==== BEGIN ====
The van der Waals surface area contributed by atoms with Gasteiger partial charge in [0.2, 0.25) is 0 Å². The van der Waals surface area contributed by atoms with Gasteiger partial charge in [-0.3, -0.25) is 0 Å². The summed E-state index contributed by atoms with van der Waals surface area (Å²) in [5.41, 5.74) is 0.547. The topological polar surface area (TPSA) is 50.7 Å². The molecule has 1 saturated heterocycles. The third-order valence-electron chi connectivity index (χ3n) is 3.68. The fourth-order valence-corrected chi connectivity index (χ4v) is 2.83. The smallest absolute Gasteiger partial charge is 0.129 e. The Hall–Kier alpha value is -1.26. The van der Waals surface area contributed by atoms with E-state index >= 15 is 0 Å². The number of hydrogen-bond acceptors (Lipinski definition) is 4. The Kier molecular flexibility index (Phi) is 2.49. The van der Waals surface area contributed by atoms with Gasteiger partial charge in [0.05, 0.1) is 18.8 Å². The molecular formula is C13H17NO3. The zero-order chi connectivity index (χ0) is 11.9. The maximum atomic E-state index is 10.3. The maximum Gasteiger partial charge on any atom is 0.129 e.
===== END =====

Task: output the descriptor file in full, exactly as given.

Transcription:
The van der Waals surface area contributed by atoms with Gasteiger partial charge in [0.2, 0.25) is 0 Å². The van der Waals surface area contributed by atoms with Gasteiger partial charge in [-0.3, -0.25) is 0 Å². The summed E-state index contributed by atoms with van der Waals surface area (Å²) in [5.41, 5.74) is 0.547. The topological polar surface area (TPSA) is 50.7 Å². The molecule has 1 saturated heterocycles. The third-order valence-electron chi connectivity index (χ3n) is 3.68. The fourth-order valence-corrected chi connectivity index (χ4v) is 2.83. The smallest absolute Gasteiger partial charge is 0.129 e. The Hall–Kier alpha value is -1.26. The van der Waals surface area contributed by atoms with E-state index >= 15 is 0 Å². The number of hydrogen-bond acceptors (Lipinski definition) is 4. The Kier molecular flexibility index (Phi) is 2.49. The van der Waals surface area contributed by atoms with Gasteiger partial charge in [0.05, 0.1) is 18.8 Å². The molecular formula is C13H17NO3. The zero-order chi connectivity index (χ0) is 11.9. The maximum atomic E-state index is 10.3. The maximum Gasteiger partial charge on any atom is 0.129 e.